|February 2021||New Jersey Transit (NJ Transit) released an RfP for the purchase of eight battery-electric buses, to be utilised as part of a limited deployment in Camden.|
|February 2021||The Jacksonville Transportation Authority (JTA) received the delivery of two 40-foot battery-electric, zero-emission buses from Gillig.|
Recent electric bus pilots
Des Moines Area Regional Transit Authority (DART) electric bus pilot
In December 2020, DART started test runs on seven electric buses as a part of a pilot project. MidAmerican Energy has partnered with DART on a public–private partnership (PPP) basis to provide the local match for DART’s Low or No Emission Programme grant application with the FTA. DART will monitor how the buses operate in comparison to diesel buses, for a period of 12 months.
Orange County Transportation Authority (OCTA) electric bus pilot
In November 2020, OCTA approved the purchase of 10 plug-in battery-electric buses from New Flyer as a part of a pilot programme to assess passenger response in Orange County. The authority awarded New Flyer a USD10.4 million contract to supply the buses. Five of the 10 test buses are scheduled to run on a new Bravo route connecting Anaheim to South Coast Metro in Santa Ana. The other five test buses will operate throughout Orange County. The plug-in battery-electric buses are expected to begin operations in Orange County by end 2021.
The federal government has announced several initiatives and funding schemes to encourage transit agencies to electrify their existing bus fleets as part of a broader goal to achieve net-zero emissions by 2050. The American Jobs Plan, announced by the Biden administration, is expected to substantially increase domestic investments in EV and battery manufacturing, thereby accelerating the transition to electric buses. The implementation of an efficient nationwide charging network, under the American Jobs Plan, is expected to lower the cost of operating electric buses by eliminating the need for individual transit agencies to invest in additional charging infrastructure. The deployment of electric buses has superseded that of hydrogen fuel buses by over 90 per cent due to factors such as the lower cost of procurement and the individual preferences of transit agencies.While the demand for hydrogen fuel cell buses could increase substantially in the coming decade owing to factors such as faster refuelling time and better fuel millage, electric buses are expected to continue being the dominant type of zero-emission buses in the country. The West Coast is currently leading in the deployment of electric buses, mainly due to the high number of electric buses deployed (and planned to be deployed) in the state of California. The support offered by programmes such as the Clean Transportation Programme, TIRCP, ICT, and HVIP has been crucial in ensuring the high concentration of zero-emission buses in California.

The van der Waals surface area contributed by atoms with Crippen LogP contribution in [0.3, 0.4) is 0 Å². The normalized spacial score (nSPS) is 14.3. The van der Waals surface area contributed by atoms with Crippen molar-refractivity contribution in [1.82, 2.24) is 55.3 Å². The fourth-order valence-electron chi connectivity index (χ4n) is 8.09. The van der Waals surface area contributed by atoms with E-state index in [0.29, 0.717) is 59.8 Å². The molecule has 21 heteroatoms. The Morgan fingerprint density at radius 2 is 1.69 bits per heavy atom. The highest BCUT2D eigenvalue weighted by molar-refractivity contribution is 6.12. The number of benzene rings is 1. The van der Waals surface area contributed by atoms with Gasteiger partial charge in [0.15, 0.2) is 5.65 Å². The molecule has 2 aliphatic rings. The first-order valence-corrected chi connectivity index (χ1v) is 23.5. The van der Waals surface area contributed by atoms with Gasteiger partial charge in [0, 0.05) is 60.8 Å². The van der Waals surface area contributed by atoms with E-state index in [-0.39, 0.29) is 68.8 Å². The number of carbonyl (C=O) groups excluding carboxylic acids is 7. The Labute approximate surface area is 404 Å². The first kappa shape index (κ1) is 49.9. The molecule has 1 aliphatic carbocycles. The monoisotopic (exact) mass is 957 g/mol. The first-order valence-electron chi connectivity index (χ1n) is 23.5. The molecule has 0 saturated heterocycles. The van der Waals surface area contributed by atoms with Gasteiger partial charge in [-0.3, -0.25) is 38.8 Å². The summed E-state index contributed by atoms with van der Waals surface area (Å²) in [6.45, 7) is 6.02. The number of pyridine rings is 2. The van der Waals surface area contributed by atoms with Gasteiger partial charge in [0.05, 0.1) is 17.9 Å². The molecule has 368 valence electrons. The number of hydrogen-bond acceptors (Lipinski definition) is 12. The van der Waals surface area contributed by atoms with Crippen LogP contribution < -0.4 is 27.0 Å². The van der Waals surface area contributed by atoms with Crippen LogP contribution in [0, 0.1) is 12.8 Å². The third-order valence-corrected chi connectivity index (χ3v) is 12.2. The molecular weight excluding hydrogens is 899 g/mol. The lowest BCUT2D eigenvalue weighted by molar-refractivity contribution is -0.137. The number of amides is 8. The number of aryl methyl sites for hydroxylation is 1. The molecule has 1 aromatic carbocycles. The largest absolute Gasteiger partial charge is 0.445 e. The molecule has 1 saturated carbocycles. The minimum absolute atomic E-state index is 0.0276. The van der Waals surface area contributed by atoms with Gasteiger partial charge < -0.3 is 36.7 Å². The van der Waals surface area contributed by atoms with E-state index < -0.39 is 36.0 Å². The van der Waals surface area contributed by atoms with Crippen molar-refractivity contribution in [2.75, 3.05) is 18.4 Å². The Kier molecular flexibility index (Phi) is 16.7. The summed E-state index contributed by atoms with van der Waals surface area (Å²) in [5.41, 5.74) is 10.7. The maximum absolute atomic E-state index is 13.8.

The article has been sourced from Global Mass Transit and can be accessed by clicking here